“The Kingdom of Saudi Arabia, the Arab Republic of Egypt, the United Arab Emirates, and the Kingdom of Bahrain are unified in their ongoing commitment to combatting terrorism, drying up the sources of its funding, countering extremist ideology and the tools of its dissemination and promotion, and to working together to defeat terrorism and protect all societies from its impact.,” according to a statement made available to Al Arabiya News Channel.

“As a result of the continued violation by the authorities in Doha of the obligations and agreements signed by them, including the pledge not to support or harbor elements or organizations that threaten the security of states and to ignore the repeated contacts that they called upon to fulfill what they had signed in the Riyadh Agreement of 2013, its implementing mechanism and the supplementary agreement in 2014; The four States have agreed to classify 59 individuals and 12 entities on their prohibited lists of terrorists, which will be updated in succession and announced,” the statement added.

Yemeni Abdul Wahab Mohamed Abdul Rahman Al-Hmeiqani is number 12 on the terrorist list issued by the Kingdom of Saudi Arabia, the UAE, Bahrain and Egypt. He holds a senior position at the Sheikh Eid Al Thani Charity Foundation in Qatar, the institution that was classified as terrorist in the Arab Quartet statement.

Al-Hmeiqani, born in 1972 in the village of Al-Zaher in the province of Al-Bayda (central Yemen), has a good history of terrorist activity. In December 2013, US authorities imposed sanctions on him as part of the terrorist lists. He was included in the list of “supporters of terrorism” as he supported al-Qaeda, and the first Qatari funder Abdul Rahman bin Omair al-Nuaimi, owner of “Wessal” channel and founder of Al Karama network.

Al-Hmeiqani is the head of Al Karama network’s Qatari office in Yemen, he is also a Secretary General of Al-Rushd Charitable Society, and has participated in the founding of Al-Rashad Salafist Party. He was elected its Secretary-General, and is also a former member of the National Discussion Conference and was a professor at Al Iman University, which is headed by Abdul Majid al-Zindani, formerly one of the names on the US terrorists lists. According to information obtained by Al Arabiya, Al-Hmeiqani is the Qatari finance engineer for terrorists and armed groups in Yemen, under the guise of charitable work that he uses to receive and collect money then send it to their terrorist militants inside Yemen.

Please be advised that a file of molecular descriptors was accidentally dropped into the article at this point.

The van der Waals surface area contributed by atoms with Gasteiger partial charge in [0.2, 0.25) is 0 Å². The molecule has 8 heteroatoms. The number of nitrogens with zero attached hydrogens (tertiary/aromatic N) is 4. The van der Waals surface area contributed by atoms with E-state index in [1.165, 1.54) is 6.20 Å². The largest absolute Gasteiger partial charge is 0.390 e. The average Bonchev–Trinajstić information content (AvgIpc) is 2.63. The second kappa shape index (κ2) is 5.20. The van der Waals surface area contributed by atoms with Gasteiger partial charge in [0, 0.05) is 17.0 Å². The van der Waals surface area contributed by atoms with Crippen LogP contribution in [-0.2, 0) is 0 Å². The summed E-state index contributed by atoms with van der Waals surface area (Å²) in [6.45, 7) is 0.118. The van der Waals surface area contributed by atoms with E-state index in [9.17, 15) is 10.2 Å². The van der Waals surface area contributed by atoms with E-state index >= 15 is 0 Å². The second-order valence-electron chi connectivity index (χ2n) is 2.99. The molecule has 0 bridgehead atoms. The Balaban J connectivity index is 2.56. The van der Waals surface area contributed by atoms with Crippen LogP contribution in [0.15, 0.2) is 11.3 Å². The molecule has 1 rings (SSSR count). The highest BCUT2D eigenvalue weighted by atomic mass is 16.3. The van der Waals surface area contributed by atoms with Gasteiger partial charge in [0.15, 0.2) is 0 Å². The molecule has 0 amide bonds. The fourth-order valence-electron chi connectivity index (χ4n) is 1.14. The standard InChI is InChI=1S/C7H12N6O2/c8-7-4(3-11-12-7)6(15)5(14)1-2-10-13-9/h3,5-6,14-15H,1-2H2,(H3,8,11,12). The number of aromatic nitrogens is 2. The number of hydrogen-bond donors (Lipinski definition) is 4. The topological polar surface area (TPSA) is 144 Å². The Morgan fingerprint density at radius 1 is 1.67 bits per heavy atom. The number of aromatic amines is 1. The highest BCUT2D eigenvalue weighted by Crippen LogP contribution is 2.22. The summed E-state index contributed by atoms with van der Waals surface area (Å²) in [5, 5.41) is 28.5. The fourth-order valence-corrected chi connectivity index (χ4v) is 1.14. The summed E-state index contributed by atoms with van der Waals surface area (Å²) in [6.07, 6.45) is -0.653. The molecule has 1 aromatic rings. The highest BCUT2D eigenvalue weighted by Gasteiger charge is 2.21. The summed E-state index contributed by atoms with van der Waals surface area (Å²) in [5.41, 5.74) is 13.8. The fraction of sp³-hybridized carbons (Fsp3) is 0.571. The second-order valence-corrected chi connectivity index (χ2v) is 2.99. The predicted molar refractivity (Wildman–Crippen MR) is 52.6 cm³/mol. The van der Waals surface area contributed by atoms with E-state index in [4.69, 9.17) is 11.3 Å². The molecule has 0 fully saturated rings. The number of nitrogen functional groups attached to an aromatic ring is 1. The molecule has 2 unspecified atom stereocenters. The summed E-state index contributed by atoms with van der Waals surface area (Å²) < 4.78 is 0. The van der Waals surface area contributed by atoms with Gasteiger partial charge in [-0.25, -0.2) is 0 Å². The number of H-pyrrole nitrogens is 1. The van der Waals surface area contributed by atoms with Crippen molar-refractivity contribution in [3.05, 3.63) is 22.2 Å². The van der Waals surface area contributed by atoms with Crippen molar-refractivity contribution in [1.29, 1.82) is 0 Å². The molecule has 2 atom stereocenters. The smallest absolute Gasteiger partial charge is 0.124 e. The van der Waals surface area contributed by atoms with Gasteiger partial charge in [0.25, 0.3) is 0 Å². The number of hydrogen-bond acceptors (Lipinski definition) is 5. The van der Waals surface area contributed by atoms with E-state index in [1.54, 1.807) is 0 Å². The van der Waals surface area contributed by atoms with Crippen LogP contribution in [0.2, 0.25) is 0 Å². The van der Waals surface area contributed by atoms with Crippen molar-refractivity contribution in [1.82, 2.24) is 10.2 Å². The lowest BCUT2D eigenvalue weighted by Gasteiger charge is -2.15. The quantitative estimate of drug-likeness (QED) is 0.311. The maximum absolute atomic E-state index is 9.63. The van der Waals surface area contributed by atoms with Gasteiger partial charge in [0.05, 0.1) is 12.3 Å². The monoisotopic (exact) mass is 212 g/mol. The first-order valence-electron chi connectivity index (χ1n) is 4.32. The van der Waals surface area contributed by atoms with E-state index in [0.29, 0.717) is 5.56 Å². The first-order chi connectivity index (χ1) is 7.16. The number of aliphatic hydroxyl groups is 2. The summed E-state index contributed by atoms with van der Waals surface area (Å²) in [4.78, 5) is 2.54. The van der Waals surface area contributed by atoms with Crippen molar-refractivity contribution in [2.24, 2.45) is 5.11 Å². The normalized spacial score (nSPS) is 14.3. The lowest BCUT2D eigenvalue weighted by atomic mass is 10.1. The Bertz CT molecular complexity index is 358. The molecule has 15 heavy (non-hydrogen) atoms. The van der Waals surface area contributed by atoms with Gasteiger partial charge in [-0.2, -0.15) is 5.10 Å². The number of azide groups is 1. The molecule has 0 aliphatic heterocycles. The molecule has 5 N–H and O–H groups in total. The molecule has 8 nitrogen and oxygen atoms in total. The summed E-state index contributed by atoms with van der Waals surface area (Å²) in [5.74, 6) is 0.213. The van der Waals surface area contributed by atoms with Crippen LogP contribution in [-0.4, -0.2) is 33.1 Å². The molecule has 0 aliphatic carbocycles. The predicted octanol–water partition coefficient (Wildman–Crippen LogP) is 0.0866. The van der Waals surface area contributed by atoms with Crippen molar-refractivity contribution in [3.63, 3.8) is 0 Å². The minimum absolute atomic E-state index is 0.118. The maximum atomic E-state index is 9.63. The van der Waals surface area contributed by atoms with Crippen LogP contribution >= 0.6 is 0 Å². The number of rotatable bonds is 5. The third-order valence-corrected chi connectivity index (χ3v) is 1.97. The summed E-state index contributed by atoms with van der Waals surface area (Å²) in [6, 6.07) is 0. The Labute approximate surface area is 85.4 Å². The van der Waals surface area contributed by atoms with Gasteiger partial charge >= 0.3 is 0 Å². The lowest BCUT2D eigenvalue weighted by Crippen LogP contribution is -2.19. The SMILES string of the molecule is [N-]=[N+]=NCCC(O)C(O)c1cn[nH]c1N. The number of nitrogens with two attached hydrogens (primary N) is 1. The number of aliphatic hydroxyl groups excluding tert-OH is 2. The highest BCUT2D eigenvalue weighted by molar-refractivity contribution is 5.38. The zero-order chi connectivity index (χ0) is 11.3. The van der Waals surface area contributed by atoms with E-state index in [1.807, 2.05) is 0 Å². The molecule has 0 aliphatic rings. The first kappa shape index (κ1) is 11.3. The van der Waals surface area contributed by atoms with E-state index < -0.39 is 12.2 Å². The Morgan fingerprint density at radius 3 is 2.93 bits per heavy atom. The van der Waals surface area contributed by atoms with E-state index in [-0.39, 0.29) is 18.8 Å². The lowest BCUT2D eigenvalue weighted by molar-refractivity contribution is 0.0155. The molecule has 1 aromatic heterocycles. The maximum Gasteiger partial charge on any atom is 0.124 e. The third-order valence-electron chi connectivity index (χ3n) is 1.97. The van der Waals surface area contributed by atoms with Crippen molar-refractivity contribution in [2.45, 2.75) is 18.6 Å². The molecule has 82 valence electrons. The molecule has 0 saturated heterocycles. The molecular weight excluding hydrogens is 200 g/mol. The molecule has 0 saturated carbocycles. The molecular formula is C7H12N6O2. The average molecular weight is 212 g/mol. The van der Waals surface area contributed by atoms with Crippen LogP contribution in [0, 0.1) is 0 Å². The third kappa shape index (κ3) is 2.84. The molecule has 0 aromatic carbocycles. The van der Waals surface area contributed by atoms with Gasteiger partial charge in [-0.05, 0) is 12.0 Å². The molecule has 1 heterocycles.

The list of terrorism issued by Saudi Arabia, UAE, Egypt and Bahrain included the name of Abdullah bin Khalid al-Thani, a member of the Qatari ruling family, who has been listed for providing help and sanctuary to al-Qaeda leaders since the 1990s. He is the man who harbored the mastermind of September 11 attacks Khalid Sheikh Mohammed in his home, and gave him a job at the Qatar General Electricity and Water Corporation. Khalid Sheikh Mohammed transferred funds to al-Qaeda operatives to plot attacks against the United States, including Ramzi Yousef, the conspirator of the World Trade Center attack. This happened during his stay in Qatar between 1992 and 1996.

Abdullah bin Khalid al-Thani continued to occupy prestigious positions in the Government of Qatar in addition to hosting and protecting al-Qaeda terrorists such as Khalid Sheikh Mohammed and others. He also handled the Interior and the Awqaf ministries at times. Abdullah bin Khalid al-Thani travels aboard a private jet provided by the Qatari government in 2014. Rumored reports about his house arrest are false. Al-Thani’s personal and close associate, Abdul Rahim Ahmad Al-Haram, a Qatari citizen, has also been included in the joint statement. Al-Haram is still in contact with senior Qatari government officials on behalf of Abdullah bin Khalid Al-Thani.